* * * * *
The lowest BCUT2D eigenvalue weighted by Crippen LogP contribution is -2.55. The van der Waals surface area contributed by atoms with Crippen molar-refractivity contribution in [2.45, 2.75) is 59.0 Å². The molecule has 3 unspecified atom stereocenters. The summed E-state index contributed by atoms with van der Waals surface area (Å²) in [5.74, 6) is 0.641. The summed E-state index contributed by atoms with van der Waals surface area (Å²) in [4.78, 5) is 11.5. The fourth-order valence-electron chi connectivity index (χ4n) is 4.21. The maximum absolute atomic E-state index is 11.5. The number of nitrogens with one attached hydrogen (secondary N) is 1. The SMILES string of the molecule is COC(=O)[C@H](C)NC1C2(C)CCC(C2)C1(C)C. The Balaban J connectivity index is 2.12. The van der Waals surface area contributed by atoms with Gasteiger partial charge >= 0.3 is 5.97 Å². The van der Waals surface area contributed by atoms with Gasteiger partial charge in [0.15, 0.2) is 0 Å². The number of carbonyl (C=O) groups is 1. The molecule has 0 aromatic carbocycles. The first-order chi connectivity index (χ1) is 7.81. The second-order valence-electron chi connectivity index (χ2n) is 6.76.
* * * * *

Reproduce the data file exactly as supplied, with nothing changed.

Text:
The lowest BCUT2D eigenvalue weighted by Crippen LogP contribution is -2.55. The van der Waals surface area contributed by atoms with Crippen molar-refractivity contribution in [2.45, 2.75) is 59.0 Å². The molecule has 3 unspecified atom stereocenters. The summed E-state index contributed by atoms with van der Waals surface area (Å²) in [5.74, 6) is 0.641. The summed E-state index contributed by atoms with van der Waals surface area (Å²) in [4.78, 5) is 11.5. The fourth-order valence-electron chi connectivity index (χ4n) is 4.21. The maximum absolute atomic E-state index is 11.5. The number of nitrogens with one attached hydrogen (secondary N) is 1. The SMILES string of the molecule is COC(=O)[C@H](C)NC1C2(C)CCC(C2)C1(C)C. The Balaban J connectivity index is 2.12. The van der Waals surface area contributed by atoms with Gasteiger partial charge >= 0.3 is 5.97 Å². The van der Waals surface area contributed by atoms with Gasteiger partial charge in [0.15, 0.2) is 0 Å². The number of carbonyl (C=O) groups is 1. The molecule has 0 aromatic carbocycles. The first-order chi connectivity index (χ1) is 7.81. The second-order valence-electron chi connectivity index (χ2n) is 6.76.